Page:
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Art and Images in Psychiatry |

Evocation: The Burial of Casagemas

James C. Harris, MD
Arch Gen Psychiatry. 2003;60(9):868. doi:10.1001/archpsyc.60.9.868.
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ON SUNDAY, February 17, 1901, at approximately 9 PM, Carlos Casagemas committed suicide at L'Hippodrome Café, 128 Boulevard de Clichy, in Paris, France, by shooting himself in the right temple.1 He was 20 years of age, an art student, and a close friend of 19-year-old Pablo Ruiz Picasso (1881-1973), with whom he shared an art studio. This episode played a pivotal role in Picasso's choice of subjects during his Blue Period (1901-1904); he told the critic Pierre Daix, "It was thinking of Casagemas that got me started painting in blue."2(p27) Casagemas had obsessively pursued Laure Florentin, known as Germaine, a young woman he wanted to marry. When she rejected him, he decided to return to Spain. At his farewell dinner, he shot to kill her; the bullet missed, but the explosion knocked her to the ground.3 Concluding the woman he loved was dead, he killed himself. A portrait of Casagemas by Picasso illustrated the obituary notice that appeared 9 days after the suicide. In the previous 18 months, they had become close friends. Picasso was struggling to become independent of his family and begin his career as an artist.4 In his Blue Period, Picasso began to resolve his long-standing separation anxiety, dependency on his father, and residual grief for the death of his sister. And he came to terms with the death of Casagemas. After his friend's death, he stopped using his father's name, Ruiz, and became known simply as Picasso.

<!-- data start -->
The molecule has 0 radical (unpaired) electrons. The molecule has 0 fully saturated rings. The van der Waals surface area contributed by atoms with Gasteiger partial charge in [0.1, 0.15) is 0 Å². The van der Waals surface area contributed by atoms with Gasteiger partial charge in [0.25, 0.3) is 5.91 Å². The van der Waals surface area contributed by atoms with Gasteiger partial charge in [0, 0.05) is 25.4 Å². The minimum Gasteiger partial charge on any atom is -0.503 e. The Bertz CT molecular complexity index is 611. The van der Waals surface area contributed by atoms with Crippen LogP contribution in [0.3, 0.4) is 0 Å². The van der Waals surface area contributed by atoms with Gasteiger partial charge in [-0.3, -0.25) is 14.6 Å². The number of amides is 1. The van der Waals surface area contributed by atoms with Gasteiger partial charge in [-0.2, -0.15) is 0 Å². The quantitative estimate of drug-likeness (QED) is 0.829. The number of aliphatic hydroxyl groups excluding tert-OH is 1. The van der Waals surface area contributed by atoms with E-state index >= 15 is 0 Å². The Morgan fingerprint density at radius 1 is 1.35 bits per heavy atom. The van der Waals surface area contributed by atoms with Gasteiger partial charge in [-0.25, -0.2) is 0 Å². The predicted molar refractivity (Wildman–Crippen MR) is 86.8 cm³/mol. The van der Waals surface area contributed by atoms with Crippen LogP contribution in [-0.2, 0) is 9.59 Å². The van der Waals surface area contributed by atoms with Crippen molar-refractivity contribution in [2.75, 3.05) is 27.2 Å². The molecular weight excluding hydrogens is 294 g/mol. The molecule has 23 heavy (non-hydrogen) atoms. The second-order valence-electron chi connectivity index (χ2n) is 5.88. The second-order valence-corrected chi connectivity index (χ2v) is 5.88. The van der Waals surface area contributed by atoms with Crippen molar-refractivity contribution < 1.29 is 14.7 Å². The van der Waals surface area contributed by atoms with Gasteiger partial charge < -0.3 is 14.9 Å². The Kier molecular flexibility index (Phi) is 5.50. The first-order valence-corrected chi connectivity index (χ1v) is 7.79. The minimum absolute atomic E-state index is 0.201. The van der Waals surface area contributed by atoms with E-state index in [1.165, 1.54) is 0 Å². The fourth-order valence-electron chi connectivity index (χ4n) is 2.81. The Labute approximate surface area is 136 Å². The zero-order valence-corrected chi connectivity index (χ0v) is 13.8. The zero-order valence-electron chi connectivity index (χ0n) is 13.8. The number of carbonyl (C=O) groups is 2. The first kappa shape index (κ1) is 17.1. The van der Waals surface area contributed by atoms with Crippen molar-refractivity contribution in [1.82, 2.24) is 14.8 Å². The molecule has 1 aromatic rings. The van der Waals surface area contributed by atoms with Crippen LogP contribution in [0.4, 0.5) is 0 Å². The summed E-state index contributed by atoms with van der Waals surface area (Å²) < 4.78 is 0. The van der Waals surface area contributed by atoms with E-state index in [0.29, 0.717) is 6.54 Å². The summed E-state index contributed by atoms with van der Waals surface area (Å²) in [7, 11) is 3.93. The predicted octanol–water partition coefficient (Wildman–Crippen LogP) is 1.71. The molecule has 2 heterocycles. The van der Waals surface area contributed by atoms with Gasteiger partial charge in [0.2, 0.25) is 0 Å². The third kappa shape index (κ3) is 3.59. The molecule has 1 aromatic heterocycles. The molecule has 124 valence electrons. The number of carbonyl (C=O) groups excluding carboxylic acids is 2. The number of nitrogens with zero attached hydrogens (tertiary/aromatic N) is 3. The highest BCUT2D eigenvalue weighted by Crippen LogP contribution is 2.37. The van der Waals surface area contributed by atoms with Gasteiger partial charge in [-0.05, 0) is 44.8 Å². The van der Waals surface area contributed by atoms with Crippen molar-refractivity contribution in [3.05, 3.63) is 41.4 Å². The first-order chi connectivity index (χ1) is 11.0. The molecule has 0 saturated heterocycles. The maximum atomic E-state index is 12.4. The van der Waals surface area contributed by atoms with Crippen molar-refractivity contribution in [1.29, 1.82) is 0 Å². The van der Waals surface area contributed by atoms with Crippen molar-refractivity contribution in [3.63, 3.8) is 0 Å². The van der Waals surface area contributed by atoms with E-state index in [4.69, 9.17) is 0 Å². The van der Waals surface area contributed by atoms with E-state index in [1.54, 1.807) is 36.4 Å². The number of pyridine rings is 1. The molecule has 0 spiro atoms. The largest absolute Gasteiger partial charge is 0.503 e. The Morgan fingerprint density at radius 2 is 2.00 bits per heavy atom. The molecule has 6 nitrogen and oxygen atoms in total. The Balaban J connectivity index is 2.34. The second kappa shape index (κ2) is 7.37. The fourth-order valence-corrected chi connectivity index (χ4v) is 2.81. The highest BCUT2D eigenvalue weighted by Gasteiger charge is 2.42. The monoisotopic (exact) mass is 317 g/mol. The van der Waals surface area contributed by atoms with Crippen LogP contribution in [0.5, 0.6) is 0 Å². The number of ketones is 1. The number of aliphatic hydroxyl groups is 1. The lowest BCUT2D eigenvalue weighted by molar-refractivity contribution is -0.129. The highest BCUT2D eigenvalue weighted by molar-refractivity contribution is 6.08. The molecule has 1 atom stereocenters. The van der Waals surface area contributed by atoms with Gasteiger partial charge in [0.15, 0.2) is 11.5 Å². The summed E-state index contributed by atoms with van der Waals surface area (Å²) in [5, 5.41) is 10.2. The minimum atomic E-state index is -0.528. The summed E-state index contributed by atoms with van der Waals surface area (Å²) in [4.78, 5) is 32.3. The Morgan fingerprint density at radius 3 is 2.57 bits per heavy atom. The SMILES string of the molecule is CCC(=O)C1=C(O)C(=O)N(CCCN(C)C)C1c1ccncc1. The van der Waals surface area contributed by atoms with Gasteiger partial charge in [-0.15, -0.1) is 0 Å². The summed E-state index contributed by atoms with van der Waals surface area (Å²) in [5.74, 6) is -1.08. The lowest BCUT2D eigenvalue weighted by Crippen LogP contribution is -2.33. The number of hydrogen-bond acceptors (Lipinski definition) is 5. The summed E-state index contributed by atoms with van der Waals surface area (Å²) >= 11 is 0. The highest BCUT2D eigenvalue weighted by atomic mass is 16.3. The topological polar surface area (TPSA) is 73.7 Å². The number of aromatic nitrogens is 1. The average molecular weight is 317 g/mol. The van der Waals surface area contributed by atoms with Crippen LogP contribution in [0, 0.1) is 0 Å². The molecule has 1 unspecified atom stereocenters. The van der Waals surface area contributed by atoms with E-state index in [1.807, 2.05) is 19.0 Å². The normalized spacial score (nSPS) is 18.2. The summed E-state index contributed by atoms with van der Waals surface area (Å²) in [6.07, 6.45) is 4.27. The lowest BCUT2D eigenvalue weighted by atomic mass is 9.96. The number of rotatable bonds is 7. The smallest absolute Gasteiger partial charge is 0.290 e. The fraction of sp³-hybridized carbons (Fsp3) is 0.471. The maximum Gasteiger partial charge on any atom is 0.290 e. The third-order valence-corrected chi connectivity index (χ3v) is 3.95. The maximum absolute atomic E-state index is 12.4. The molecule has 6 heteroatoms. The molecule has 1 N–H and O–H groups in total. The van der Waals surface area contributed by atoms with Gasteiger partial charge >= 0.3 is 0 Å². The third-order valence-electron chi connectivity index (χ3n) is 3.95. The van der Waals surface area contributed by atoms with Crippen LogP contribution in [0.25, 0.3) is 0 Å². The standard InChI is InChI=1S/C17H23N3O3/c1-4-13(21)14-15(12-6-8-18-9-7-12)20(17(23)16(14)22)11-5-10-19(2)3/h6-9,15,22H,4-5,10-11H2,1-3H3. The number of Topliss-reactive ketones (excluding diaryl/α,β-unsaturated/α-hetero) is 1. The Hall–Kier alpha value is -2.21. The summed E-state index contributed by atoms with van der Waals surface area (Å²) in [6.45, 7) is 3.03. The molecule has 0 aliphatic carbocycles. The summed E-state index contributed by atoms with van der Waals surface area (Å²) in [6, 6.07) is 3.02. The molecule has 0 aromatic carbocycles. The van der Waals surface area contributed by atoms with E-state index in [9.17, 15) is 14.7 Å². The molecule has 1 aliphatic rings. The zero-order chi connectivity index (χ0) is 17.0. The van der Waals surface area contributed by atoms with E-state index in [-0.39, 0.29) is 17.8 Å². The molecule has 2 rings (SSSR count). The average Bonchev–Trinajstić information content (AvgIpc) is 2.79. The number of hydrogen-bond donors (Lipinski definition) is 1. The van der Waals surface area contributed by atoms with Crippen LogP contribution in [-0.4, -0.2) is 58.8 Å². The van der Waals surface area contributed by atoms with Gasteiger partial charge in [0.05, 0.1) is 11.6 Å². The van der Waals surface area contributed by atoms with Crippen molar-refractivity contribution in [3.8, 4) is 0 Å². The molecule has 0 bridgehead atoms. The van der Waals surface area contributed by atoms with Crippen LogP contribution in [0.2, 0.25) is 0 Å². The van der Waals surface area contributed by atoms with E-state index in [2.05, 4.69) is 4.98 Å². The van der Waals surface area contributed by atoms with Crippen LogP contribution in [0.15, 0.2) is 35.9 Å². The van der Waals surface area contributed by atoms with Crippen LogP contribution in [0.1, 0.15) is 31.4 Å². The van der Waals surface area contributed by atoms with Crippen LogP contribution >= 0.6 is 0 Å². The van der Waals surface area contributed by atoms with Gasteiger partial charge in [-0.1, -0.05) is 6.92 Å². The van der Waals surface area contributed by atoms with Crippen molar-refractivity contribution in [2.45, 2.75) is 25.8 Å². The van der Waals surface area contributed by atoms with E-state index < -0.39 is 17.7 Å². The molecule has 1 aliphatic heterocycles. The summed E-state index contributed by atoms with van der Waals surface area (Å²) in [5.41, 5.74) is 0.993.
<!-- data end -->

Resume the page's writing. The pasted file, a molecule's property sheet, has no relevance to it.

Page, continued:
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Pablo Picasso (1881-1973), Spanish. Evocation: The Burial of Casagemas, 1901. Oil on canvas. Courtesy of the Bridgeman Art Library. Copyright 2003, Estate of Pablo Picasso/Artists Rights Society, New York, NY.

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